Just weeks before the start of a federal corruption trial of three San Francisco police officers, one of the trio has admitted he stole property and drugs from suspects and agreed to testify against the other officers.
During a hearing Tuesday in U.S. District Court federal prosecutors said former officer Reynaldo Vargas agreed to plead guilty to four courts of conspiracy to distribute drugs and theft of property.
Vargas, who has not at the hearing, also agreed to testify against his former colleagues, officers Ian Furminger and Edmond Robles.
Assistant U.S. Attorney John Hemann made clear that prosecutors were still assessing the Vargas admissions but warned that it could mean new charges will be leveled against Furminger and Robles.
Furminger and Robles, stood before U.S. District Judge Charles Breyer as their lawyers argued that that they should be tried separately.
The plea bargain by Vargas “does not change to vitality of our position,”
Brian Getz told Breyer in asking that the trials be severed. “I don’t think Furminger will be implicated with the evidence comes in,” he said.
Breyer denied the move to sever the conspiracy trial, set to begin Nov. 3, into separate proceedings.
“How do you try a conspiracy with one defendant?” Breyer asked. “I know it can be done, but it is very unusual to sever.”
All three officers worked at the Mission District station.
“I took computers and other property, including gift cards and money during law enforcement operations and, rather than booking them into evidence as I was required to do, I kept them for my own personal use and enjoyment,” the Vargas plea agreement states.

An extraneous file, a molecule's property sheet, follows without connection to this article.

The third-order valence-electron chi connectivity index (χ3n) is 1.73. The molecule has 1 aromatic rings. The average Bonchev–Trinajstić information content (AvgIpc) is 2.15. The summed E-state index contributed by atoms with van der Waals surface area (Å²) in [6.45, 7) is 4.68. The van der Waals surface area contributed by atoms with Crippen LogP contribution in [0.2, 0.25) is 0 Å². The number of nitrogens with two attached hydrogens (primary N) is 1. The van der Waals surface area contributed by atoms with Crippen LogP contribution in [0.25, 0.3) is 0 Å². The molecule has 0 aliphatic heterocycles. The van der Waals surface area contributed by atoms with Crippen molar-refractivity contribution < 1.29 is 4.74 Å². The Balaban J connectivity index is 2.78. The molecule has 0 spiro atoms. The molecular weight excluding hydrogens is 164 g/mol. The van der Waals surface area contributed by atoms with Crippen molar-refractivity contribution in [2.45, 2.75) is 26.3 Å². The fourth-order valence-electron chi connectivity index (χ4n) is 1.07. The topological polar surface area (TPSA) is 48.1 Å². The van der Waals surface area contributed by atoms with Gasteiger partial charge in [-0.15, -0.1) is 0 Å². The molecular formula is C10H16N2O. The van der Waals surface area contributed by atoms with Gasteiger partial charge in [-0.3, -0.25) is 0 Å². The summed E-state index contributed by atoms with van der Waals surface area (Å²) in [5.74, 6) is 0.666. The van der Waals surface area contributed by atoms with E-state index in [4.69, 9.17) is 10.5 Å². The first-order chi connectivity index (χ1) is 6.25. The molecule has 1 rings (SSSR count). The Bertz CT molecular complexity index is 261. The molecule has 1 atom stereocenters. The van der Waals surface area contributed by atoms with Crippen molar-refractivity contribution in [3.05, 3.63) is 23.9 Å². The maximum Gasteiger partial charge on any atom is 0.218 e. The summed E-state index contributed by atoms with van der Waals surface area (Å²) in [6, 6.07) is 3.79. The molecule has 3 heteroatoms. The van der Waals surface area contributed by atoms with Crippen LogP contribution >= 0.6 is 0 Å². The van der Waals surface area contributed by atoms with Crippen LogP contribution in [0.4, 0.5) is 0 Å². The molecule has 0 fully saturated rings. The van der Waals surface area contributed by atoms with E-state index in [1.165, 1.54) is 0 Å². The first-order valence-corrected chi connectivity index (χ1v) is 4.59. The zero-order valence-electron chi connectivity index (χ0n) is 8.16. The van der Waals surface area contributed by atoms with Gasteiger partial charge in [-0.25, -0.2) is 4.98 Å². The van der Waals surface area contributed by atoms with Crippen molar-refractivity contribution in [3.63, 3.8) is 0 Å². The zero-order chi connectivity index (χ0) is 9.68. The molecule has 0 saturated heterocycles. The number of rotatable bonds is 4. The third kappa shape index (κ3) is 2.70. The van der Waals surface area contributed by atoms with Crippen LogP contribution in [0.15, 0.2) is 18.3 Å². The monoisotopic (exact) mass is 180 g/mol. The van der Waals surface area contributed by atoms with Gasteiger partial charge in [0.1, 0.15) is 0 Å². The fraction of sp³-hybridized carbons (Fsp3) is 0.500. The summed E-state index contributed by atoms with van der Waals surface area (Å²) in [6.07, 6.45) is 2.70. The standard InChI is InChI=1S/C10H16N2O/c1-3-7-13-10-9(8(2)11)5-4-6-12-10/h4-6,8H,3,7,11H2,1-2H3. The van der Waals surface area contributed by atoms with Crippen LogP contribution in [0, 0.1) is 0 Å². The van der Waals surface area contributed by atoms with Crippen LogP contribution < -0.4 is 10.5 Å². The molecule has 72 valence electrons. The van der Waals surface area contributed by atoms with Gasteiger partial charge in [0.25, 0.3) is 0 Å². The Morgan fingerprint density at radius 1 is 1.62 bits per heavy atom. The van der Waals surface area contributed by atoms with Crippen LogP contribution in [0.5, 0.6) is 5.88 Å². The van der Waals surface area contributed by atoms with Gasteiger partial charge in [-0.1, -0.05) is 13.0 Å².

In addition to pleading guilty to four counts in the indictment, Vargas agreed to cooperate with the government and testify against his alleged co-conspirators.
The indictment alleges that between 2009 and 2011, the three officers conspired to distribute marijuana, as well as conspiring to steal money, a computer, electronic devices, gift cards and other items from suspects during searches or arrests.
Among the items allegedly stolen were a $500 Apple gift card, an iPhone and iPod, as well as taking marijuana for their on benefit, according to the indictment.
In March 2009, Vargas allegedly delivered marijuana to two informants and told them to sell the pot and split the sale proceeds with him, Furminger and Robles.
Furminger alone faces a separate charge of extortion of a federal informant.
Case: U.S. v. Ferminger, No. CR14-102CRB